It will be an interesting decade ahead. One that I think will only get worse given that we are already a laughing stock not in our future planning and policies but in how we no longer are capable of keeping a Prime Minister and other members in their jobs for a complete term.

          But despite all this, I am still proud to call myself an Australian. Because it is not the government that describe us; it is the populous and despite the number of people making us look bad there is still the majority that show otherwise. And I hope that least stays that way.

            Yes I was speaking about automotive.

            I've always been at two minds about the "hand-out" argument. Because you could theoretically say the same thing about the US automotive industry back during the GFC days and yet the current government propped them up.

            This is not to say that AU automotive wasn't getting more money that it should have w/o even attempting to fix their current business plans. But the "sudden" action of just saying "nope! your on your own" left a bad taste in my mouth for practically removing the last few major manufacturing industries we had. This isn't something that you suddenly "drop" because we're on hard economic times because manufacturing at the end of the day when done right will prop up the economy much more effectively than being a purely resource economy (which is what we are reduced to at this point)

            As for constantly swapping Prime Ministers... I wouldn't dwell on that much. Japan has had a revolving door PM system for a while now. Abe is probably the only one who has actually managed to hold on and no one is really paying attention to that eitherway.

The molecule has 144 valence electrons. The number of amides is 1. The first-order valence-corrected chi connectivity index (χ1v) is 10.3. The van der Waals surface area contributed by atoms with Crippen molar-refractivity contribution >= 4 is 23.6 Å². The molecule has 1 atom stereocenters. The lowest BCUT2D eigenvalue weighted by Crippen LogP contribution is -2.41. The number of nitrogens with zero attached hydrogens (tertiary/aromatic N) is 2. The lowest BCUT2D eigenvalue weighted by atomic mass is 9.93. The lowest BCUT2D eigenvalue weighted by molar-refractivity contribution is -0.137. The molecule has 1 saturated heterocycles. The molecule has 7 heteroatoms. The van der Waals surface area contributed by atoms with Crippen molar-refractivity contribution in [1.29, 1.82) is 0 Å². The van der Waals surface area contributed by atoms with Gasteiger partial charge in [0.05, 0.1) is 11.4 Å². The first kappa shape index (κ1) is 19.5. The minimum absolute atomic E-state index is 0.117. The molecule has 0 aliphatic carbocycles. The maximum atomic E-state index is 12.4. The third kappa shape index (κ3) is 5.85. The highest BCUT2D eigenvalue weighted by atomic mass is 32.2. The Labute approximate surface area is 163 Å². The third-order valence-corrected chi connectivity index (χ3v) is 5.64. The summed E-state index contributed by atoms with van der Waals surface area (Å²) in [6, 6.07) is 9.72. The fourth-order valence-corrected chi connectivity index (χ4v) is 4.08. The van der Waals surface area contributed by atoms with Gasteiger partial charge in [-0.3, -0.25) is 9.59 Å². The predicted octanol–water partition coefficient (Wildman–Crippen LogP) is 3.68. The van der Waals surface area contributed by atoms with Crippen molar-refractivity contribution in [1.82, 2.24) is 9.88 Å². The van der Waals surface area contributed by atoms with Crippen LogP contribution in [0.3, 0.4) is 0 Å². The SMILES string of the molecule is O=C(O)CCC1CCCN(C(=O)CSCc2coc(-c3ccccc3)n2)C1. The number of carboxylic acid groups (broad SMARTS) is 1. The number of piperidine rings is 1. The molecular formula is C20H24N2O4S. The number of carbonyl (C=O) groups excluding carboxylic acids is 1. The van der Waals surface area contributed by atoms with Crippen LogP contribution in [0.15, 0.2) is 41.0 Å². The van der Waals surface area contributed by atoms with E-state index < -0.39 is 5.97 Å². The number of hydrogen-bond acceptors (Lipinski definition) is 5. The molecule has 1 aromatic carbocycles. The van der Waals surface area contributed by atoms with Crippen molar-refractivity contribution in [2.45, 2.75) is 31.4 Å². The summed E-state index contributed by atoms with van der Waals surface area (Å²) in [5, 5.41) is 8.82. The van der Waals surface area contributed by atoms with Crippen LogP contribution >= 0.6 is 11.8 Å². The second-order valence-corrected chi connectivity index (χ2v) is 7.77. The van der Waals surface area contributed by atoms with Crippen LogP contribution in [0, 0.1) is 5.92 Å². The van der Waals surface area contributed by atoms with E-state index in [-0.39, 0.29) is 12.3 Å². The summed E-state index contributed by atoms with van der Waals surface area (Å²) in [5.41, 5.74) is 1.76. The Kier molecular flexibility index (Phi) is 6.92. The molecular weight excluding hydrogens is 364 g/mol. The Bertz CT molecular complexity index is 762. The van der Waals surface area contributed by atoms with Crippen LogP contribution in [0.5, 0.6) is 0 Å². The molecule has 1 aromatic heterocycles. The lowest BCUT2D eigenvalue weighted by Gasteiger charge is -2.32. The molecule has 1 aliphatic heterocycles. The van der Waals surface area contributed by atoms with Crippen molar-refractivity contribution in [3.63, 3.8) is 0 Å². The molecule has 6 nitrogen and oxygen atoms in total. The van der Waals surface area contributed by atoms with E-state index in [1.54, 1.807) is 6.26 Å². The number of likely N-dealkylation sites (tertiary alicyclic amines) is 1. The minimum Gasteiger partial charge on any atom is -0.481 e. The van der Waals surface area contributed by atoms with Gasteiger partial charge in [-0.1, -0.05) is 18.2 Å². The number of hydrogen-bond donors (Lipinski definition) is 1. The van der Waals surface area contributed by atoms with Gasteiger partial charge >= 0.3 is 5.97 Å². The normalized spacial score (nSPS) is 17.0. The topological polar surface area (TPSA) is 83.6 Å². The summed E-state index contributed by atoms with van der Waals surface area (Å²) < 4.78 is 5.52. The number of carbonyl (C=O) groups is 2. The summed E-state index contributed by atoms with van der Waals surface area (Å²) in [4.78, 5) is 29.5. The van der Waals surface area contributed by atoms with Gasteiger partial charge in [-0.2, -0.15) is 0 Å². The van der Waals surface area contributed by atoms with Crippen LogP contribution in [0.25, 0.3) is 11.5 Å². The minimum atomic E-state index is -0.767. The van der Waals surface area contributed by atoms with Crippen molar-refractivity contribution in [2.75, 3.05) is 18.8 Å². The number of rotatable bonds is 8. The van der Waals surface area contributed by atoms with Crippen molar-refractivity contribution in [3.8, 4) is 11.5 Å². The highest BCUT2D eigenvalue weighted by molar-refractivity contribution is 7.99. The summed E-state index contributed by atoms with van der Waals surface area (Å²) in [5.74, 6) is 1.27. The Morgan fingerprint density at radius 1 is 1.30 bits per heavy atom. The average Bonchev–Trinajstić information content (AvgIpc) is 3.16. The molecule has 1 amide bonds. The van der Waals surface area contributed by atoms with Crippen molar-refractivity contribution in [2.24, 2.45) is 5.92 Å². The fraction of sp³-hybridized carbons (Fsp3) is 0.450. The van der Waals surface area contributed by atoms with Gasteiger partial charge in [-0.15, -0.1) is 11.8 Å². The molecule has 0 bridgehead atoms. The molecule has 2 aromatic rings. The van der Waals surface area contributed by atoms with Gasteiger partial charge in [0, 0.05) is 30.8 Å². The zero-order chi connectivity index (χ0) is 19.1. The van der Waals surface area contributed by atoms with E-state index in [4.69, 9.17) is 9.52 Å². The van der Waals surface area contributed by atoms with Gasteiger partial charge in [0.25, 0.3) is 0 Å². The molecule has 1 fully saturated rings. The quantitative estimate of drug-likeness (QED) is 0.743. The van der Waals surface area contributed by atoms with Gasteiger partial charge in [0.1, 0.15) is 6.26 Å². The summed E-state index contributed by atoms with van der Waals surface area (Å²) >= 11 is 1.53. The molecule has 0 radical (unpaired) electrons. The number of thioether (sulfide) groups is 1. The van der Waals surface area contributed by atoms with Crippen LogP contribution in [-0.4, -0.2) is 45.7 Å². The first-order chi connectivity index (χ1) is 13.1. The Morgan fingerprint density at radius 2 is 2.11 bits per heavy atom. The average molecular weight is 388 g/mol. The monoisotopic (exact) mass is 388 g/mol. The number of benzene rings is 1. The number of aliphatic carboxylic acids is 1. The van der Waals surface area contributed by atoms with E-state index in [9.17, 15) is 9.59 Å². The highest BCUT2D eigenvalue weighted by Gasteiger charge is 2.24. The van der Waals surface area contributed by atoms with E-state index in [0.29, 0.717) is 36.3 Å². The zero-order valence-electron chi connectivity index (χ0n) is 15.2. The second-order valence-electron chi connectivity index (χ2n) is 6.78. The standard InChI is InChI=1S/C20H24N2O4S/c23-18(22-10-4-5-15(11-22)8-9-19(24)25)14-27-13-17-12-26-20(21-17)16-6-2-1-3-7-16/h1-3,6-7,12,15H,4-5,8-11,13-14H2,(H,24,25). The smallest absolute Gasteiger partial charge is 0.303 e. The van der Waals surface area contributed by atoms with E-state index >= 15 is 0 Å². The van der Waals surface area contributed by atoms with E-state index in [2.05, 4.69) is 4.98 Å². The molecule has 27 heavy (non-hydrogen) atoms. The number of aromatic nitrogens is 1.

As for elections.. I'd say the problem comes from both ends of the age spectrum. You have the young who indeed think governments are a commodity and just vote for the flavour of the day... and at the opposite end of the spectrum you witness truly appalling factionalism where people who "always voted x party" will always vote x party since they have been since children w/o even attempting to balance the pros/cons of the current table of political policies. It makes for some very depressing stuff =P

              This is not to say that AU automotive wasn't getting more money that it should have w/o even attempting to fix their current business plans. But the "sudden" action of just saying "nope! your on your own" left a bad taste in my mouth for practically removing the last few major manufacturing industries we had.

              Not to be mean but that is an incorrect paraphrase. All Hockey asked was for manufacturers to provide business cases before receiving any more funding.

              I doubt he even got one; the fact he put conditions on what never should have been a free ride didn't go down well, our remaining manufacturers literally took their bats and balls and left the field.